The applications remain sovereign and independent, so institutions can add servers and nodes to expand capacity and meet higher needs for throughput. Chris Zuehlke sees this as “a very intelligent and creative way to address the needs of financial institutions while also maintaining computational sovereignty.” The builders of the applications must invest in that kind of computational capability to allow more complex transactions to take place, but that can be done without impacting everyone else.

Given Canton’s ability to deliver interoperability, scalability, and privacy, Cody expects to see “more adoption and more complicated use cases that span individual organizations starting to evolve on the network.”

The smart contract advantage

In combination with the technical infrastructure, smart contracts provide the necessary foundation for innovation. Whether an institution is looking to streamline processes or create a new, digitized service, smart contracts capture and codify the workflows and permissions that allow distributed ledger technology (DLT) to distribute data and validate agreements on chain. Traditional barriers to execution, such as data capture, constant reconciliation, or sequential processing, fall by the wayside. 

For the institutions using the Canton Network, operational efficiency is a big (and early) win. Zuehlke pointed to DRW’s recent experience with Broadridge as an example, saying, “Our experience in terms of the workflow and data availability was what we’d expect in an off-chain repo transaction, but what was different was the time in which we were able to see, validate, and confirm that transaction to effectively get to finality.”

Applications written in the Daml smart contract language also hold the key to Canton’s interoperability. Each institution’s application is independently composed, but those individual puzzle pieces can natively connect to other applications to deliver multi-party workflows and extend capabilities up or downstream. With the Canton Network, an application that tokenizes assets can connect to an application that handles US treasury repo on chain. Be sure to watch the webinar replay for use cases covering asset tokenization/issuance, asset servicing, tokenized cash, and securities financing.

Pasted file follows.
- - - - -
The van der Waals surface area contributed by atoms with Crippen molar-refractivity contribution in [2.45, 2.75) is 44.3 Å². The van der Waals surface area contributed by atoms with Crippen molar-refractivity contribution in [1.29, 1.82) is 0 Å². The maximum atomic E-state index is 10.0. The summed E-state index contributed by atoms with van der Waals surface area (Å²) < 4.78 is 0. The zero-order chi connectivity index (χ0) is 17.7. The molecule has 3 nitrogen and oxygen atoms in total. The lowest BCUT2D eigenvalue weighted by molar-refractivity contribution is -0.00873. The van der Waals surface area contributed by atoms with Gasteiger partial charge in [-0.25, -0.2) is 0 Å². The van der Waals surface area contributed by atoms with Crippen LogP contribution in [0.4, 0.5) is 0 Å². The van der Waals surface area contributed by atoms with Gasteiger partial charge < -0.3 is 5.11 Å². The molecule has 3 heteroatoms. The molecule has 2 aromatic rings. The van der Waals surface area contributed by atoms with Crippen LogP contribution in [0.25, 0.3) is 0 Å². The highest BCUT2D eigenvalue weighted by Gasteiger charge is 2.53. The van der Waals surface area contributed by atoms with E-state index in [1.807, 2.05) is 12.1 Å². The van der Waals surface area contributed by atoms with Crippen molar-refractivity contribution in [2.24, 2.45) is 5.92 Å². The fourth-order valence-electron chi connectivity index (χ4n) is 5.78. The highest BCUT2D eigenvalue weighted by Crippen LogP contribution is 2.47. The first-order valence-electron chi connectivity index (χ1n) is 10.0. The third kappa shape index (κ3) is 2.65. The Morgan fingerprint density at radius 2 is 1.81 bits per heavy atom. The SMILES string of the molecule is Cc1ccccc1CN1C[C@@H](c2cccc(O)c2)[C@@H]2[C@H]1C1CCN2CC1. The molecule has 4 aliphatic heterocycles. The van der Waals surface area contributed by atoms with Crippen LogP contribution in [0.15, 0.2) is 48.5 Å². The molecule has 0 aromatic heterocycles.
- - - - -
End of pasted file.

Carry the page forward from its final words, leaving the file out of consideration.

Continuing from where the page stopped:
The Canton Network difference

As Zuehlke noted, “The beauty in what the Canton Network has done is in understanding the building blocks needed to issue, transact, and service highly regulated assets on chain.” It may not be an attention-getting headline, but he believes that “the work being done behind the scenes to change the plumbing and wiring of financial markets is critically important. This changes how financial markets operate from a risk and capital efficiency perspective.” Canton provides the capability to create and run privacy-enabled applications on chain at scale, leaving it to application creators, users, and regulators to define what each application does, how it is used, and by whom. The institution maintains sovereignty over their application, who can connect to it, and how. That includes responsibility for KYC/AML, what types of cash solutions are used, and how data is acquired and shared. 

As an open network on which permission applications can be deployed, the Canton Network offers a hybrid of private and public networks. Each application defines its own permissions: Similar to the internet, where anyone could read a story on, but accessing an account at Chase requires permissions and validated credentials. As Cody commented, “With Canton Network, we are seeing the rewriting of the financial system. Transactions can take place on chain in a way that is faster and more efficient, with the ability to include participants from different parts of the financial ecosystem that you otherwise couldn’t efficiently access.”

Getting started

According to Letort, there are a number of ways to participate. Institutions with existing applications can connect to other applications to extend their use cases by running a node and connecting that node to the desired application once permissioned. For institutions looking to build an application, a variety of tools and resources can help them learn the Daml smart contract language. Finally, since Canton is a decentralized infrastructure, there’s a need for institutions to run the infrastructure and act as a validator providing the sequencing of smart contracts. Organizations seeking to play that role should contact Digital Asset. 

Realize the benefits of Canton 

Building Apps-1

Sovereign, interoperable apps

Each application defines its data permissions into smart contracts and can run their own infrastructure.

Smart Contract

Smart contract composability 

All publicly exposed smart contracts can be composed into atomic transactions across applications.


Horizontal network scalability

Each application can expand the capacity of the network by deploying more supporting infrastructure. Each node only stores its own data.


Node is single point of entry

Having a node allows users to connect to any application registered in the network.